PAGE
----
But native American English? Sorry, can't guarantee it, after all, I have never set foot in either of the English-speaking countries in America.

Our target language is not a transferable commodity. We can't choose our target language to suit the market demand. We have to learn it as a native language. Some of us manage to learn our "foreign" language to "native-equivalent" standard, especially if we live in the country. (Although even here, care is necessary. Some people offer translations into English, but their ProZ profile and/or forum postings are full of stylistic or grammatical mistakes.)
But learning a language (or language variant) to "native-equivalent" standard without a very long period of residence in the country is not a realistic goal IMHO.


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Derek Gill Franßen  Identity Verified
Germany
Local time: 16:37
German to English
+ ...
British proofreader Jun 8, 2006

My two cents...

I sometimes also receive assignments requesting British English, even though I always make it clear that I am an American cowboy and thus will inevitably use American phrasing.

I've been told by several British colleagues that my English doesn't bother them (as opposed to the English spoken by some Americans). And in my legal translations it usually suffices if I stiffen up the diction a bit and use British spelling (taking into account certain legal concepts that are named differently, e.g. child maintenance v. child support) - there isn't a lot of regional slang in legal documents.

In a few cases, however, I have employed a British proofreader to go over my translation and make sure that there is nothing that would stand out to a British reader and signalize that the document was drafted by an American cowboy. The only things that got changed were my typos, but I did feel more secure in those particular instances (the client made quite a big deal about it being for a British audience).

To this day I've received no complaints in this regard (knocks on wood), but I generally agree with Victor that one would have to go live there for a while in order to pick up the nuances and write in a style that indeed reads like "pure" British.


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Anne Koth  Identity Verified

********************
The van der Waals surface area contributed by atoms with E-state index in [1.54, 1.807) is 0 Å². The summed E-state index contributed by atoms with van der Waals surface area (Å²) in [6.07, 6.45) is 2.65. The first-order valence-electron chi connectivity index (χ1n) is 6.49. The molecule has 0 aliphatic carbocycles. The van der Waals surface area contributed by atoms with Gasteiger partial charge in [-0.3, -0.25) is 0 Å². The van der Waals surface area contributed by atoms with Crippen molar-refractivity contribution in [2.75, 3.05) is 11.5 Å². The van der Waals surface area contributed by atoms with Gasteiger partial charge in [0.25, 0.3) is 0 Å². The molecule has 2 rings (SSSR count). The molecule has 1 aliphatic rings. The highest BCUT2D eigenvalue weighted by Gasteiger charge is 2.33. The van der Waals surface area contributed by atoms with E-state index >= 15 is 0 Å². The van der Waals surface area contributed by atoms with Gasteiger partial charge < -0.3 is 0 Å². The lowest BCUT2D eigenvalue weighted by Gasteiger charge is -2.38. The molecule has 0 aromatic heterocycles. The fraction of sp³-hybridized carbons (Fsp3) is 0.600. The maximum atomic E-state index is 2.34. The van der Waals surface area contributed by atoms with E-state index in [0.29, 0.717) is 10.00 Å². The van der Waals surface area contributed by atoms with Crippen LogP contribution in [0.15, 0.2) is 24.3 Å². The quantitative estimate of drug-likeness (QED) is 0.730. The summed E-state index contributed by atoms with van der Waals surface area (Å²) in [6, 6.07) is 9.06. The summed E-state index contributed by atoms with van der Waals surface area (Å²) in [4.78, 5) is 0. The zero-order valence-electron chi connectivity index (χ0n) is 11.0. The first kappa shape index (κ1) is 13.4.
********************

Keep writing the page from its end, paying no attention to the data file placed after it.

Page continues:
Germany
Local time: 16:37
German to English
Maybe a distance course? Jun 8, 2006

I don't know of any courses specifically for this purpose, but maybe you could take an English course (for English speakers) at the Open University or somewhere similar:
http://www3.open.ac.uk/courses/bin/p12.dll?Q01D54 and ask the tutor to correct your Americanisms in the essays. It might at least help you to find some of the major differences.

I'm constantly discovering new differences between US and UK English and have come to realise that I might be able to adapt the spelling and a few words to US English, but otherwise would write a lot of things that would look wrong to US readers, without noticing. Just recently I found out that the punctuation after a colon is different in US English: You can sometimes continue with a capital. A couple of months ago I discovered that commas often go in a completely different place in quotes. I've been reading American fiction since I was a young girl and hadn't noticed.

Seeing British punctuation with US spelling, for example, readers from the US would think that an article was full of mistakes and get a bad impression, so to answer Mark's question ("are the differences really that important?") I'd say they can be, yes.


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Jack Doughty  Identity Verified
United Kingdom
Local time: 15:37
Member (2000)
Russian to English
+ ...
Mixture required by one of my clients Jun 8, 2006

A client for whom I have been doing abstracts of patents for many years insist on US spelling of words, but British words where the whole word is different; e.g. neighbor, not neighbour, but lift, not elevator, boot, not trunk, etc. Though I am not asked to do so, I usually put the US term in brackets after the British one, if I know it.

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xxxE2efour
United Kingdom
Local time: 15:37
Swedish to English
Being literate and careful with punctuation Jun 8, 2006

I think 80% of the differences between US and UK English lie in punctuation. So for UK English important rules are:
1) Avoid -ze, -zing and -zation spellings. Although they are acceptable, you come a cropper with words like analyse (which should never be spelt analyze in the UK).
2) No commas after i.e. and e.g. (or italics).
3) Quotes before full stop, comma except in speech:
A three-point scale graded "HIGH," MEDIUM," AND "LOW." (US)
A three-point scale graded "HIGH", "MEDIUM" AND "LOW" (UK)
4) Never write commas before "and" in lists (e.g. apples, oranges and pears). The Oxford University Press does this, however!

If you follow these and other rules that I can't recall at the moment you will at least produce a text which looks British.

The rest is more difficult. If you are literate and write good prose (as you should!) it would be very difficult for anyone to distinguish between UK and US English. The only clue lies in colloquial phrases (e.g. I have no idea whether "come a cropper" above is used in America) and a few technical terms and vocabulary differences (although both forms can quite often be used, e.g. apartment or flat, pharmaceutical or drug).

A book I recommend is Mind the Gaffe by R.L. Trask (the author is an American who works in the UK).


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writeaway  Identity Verified

Local time: 16:37
Partial member (2003)
French to English
+ ...
Victor has stated the crux of the matter-you need to live in British English Jun 8, 2006

Victor Dewsbery wrote:

Reed D. James wrote:
Is it possible for an American to learn how to write in British English? If so, how?
... I, as an American would like to be able to offer this service, as it is sought after by European clients. Any ideas? Thanks.